Reading Paul Graham on the Re-invention of Email


It’s usually wise to start with a line from Paul Graham:

The most dangerous way to lose time is not to spend it having fun, but to spend it doing fake work… Dealing with email, for example. You do it sitting at a desk. It’s not fun. So it must be work.

It’s wise not only because PG is the startup godfather these days. Also because he invented the idea for the most widely deployed spamfilter strategy out there in a casual blog post. (The Bayesian bot approach.)

In a few casual blog posts he throws out some ideas about email.

More recently he put out a manifesto of startup ideas. The short version of the email idea is recapped here in a later summation:

Why is your inbox overflowing? Because you get a lot of email, or because it’s hard to get email out of your inbox? Why do you get so much email? What problems are people trying to solve by sending you email? Are there better ways to solve them? And why is it hard to get emails out of your inbox? Why do you keep emails around after you’ve read them? Is an inbox the optimal tool for that?

But the longer version is this one below, in a list of a bunch of ideas he thinks are big exciting topics to work on for YC people. The amazing result in the last 6 months is suddenly there is a TON of innovation around email. So much! Annotations and a list of products I am interested in below.

2. Replace Email

Email was not designed to be used the way we use it now. Email is not a messaging protocol. It’s a todo list. Or rather, my inbox is a todo list, and email is the way things get onto it. But it is a disastrously bad todo list.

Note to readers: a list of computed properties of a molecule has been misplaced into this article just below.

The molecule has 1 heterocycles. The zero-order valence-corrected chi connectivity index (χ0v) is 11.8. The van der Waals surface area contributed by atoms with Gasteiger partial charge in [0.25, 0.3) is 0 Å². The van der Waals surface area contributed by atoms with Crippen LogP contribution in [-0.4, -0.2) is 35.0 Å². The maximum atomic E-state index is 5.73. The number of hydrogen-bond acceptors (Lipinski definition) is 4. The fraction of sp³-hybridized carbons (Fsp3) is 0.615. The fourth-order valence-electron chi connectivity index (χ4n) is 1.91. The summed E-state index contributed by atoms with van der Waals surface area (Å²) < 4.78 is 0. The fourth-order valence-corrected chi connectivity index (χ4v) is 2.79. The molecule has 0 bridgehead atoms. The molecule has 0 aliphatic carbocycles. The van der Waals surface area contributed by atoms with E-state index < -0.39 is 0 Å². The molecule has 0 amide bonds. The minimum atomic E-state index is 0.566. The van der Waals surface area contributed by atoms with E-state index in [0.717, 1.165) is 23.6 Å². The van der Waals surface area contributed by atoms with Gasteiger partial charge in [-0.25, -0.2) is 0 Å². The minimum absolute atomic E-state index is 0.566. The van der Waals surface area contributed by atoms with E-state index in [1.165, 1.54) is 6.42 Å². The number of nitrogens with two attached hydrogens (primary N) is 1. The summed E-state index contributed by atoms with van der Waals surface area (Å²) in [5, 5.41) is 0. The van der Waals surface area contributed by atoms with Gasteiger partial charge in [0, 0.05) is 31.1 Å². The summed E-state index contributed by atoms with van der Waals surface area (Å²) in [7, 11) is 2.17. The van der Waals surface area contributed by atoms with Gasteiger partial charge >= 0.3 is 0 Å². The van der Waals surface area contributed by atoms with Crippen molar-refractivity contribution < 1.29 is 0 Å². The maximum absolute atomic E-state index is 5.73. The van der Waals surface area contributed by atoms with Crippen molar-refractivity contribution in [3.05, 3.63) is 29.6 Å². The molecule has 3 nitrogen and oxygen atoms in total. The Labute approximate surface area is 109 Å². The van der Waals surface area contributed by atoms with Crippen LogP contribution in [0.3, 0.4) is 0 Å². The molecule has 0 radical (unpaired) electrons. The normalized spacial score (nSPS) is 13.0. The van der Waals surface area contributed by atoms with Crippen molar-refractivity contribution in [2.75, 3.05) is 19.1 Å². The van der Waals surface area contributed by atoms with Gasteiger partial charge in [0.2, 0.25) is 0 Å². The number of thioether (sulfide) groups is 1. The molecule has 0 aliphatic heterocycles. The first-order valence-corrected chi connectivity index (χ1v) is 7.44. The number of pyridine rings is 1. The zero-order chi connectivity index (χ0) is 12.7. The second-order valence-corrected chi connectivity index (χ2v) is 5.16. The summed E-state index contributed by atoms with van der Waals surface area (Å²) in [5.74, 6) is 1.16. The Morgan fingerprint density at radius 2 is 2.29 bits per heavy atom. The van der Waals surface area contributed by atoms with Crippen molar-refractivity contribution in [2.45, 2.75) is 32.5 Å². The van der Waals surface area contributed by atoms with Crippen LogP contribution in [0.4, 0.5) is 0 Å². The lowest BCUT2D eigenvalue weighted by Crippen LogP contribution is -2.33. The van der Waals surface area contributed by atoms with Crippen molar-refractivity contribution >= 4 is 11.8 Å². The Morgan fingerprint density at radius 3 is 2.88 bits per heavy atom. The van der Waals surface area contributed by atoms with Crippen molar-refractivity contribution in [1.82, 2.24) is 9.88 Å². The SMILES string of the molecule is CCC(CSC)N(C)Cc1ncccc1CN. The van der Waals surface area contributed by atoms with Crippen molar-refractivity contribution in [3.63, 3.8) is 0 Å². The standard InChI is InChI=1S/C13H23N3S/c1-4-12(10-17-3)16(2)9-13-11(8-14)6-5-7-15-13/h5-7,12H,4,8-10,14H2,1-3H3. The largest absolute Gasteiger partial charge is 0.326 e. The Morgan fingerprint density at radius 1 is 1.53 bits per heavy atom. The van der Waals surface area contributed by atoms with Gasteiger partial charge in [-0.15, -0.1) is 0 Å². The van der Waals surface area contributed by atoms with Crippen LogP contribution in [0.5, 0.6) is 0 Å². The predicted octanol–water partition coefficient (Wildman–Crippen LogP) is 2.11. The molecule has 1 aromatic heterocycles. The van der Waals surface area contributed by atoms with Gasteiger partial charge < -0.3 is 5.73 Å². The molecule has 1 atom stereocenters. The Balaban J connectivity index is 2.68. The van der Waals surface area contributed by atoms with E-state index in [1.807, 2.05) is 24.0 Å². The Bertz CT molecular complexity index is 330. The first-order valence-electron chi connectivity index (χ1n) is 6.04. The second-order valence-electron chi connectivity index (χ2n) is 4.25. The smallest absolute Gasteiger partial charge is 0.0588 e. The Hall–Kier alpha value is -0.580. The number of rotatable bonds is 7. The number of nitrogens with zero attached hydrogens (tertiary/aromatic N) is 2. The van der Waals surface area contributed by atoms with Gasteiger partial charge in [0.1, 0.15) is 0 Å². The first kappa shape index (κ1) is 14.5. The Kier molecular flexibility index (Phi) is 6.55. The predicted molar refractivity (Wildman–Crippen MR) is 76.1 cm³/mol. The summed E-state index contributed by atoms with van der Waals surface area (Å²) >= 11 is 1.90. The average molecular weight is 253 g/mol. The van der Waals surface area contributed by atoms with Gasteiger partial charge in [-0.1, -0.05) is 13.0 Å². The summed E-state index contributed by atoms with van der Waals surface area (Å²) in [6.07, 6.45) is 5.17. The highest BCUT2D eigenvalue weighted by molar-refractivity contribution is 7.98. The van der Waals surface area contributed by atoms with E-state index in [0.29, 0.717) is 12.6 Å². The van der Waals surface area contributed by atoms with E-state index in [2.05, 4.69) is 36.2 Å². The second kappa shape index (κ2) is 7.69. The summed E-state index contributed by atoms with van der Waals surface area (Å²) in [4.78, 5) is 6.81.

He is exaggerating a little. Yeah every mail is something “to do”, but some mails are things requiring following — a thoughtful reply, an action somewhere offline, a call, a meeting — and other emails are actually pure messages back and forth. So that big subset of emails in your inbox are the todo list. Another thing: because todos and ‘new mail’ both require daily, frequent attention, the routines around them are similar.

I’m open to different types of solutions to this problem, but I suspect that tweaking the inbox is not enough, and that email has to be replaced with a new protocol. This new protocol should be a todo list protocol, not a messaging protocol, although there is a degenerate case where what someone wants you to do is: read the following text.

Here he basically dismisses what EVERYBODY I have seen in this area is trying. They are putting  a todo list carveout next to email. Basically they are fixing Gmail and going back to the product vision of MS Outlook (the desktop mega-app of the late 90s).

The PG argument is rather that todos should be fixed the way Calendar is addressed. People are not overwhelmed with scheduling activity in their email where they are constantly re-reviewing “who am I meeting today???”. There is some scheduling banter yes, but then it goes in a calendar 30box UI which is easy to review and reminders/changes are all handled. Great.

Could todos be like this? Some startups are doing that. The task list is an easy idea and from there you add sharing/assigning/tracking/list-groups and other obvious features. Hmm. Is that the answer? Already so much more complexity.

As a todo list protocol, the new protocol should give more power to the recipient than email does. I want there to be more restrictions on what someone can put on my todo list. And when someone can put something on my todo list, I want them to tell me more about what they want from me. Do they want me to do something beyond just reading some text? How important is it? (There obviously has to be some mechanism to prevent people from saying everything is important.) When does it have to be done?

An interesting view — basically a todo list is a long list with priority (as all are…) and people can insert something onto this list the way they can insert into an inbox. And you can just decline. Just like a calendar invite actually. No, another time, different place, etc.